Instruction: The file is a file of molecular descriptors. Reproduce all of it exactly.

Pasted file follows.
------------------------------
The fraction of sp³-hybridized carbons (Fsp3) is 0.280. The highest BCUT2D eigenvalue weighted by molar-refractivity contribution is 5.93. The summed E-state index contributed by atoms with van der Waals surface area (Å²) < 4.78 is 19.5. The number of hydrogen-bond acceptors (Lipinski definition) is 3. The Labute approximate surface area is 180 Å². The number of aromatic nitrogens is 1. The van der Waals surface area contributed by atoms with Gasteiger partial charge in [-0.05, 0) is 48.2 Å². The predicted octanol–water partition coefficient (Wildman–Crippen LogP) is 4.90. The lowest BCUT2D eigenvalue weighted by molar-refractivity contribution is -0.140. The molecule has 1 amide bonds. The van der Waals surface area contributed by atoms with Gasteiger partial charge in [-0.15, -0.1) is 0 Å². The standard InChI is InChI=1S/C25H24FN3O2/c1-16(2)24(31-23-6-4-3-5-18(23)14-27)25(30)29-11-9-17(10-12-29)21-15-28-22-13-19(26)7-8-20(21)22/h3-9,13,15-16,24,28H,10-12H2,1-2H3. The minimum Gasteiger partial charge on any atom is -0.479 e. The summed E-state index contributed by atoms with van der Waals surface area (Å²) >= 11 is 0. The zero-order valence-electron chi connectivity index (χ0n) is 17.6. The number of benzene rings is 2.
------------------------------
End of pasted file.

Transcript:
The fraction of sp³-hybridized carbons (Fsp3) is 0.280. The highest BCUT2D eigenvalue weighted by molar-refractivity contribution is 5.93. The summed E-state index contributed by atoms with van der Waals surface area (Å²) < 4.78 is 19.5. The number of hydrogen-bond acceptors (Lipinski definition) is 3. The Labute approximate surface area is 180 Å². The number of aromatic nitrogens is 1. The van der Waals surface area contributed by atoms with Gasteiger partial charge in [-0.05, 0) is 48.2 Å². The predicted octanol–water partition coefficient (Wildman–Crippen LogP) is 4.90. The lowest BCUT2D eigenvalue weighted by molar-refractivity contribution is -0.140. The molecule has 1 amide bonds. The van der Waals surface area contributed by atoms with Gasteiger partial charge in [-0.15, -0.1) is 0 Å². The standard InChI is InChI=1S/C25H24FN3O2/c1-16(2)24(31-23-6-4-3-5-18(23)14-27)25(30)29-11-9-17(10-12-29)21-15-28-22-13-19(26)7-8-20(21)22/h3-9,13,15-16,24,28H,10-12H2,1-2H3. The minimum Gasteiger partial charge on any atom is -0.479 e. The summed E-state index contributed by atoms with van der Waals surface area (Å²) >= 11 is 0. The zero-order valence-electron chi connectivity index (χ0n) is 17.6. The number of benzene rings is 2.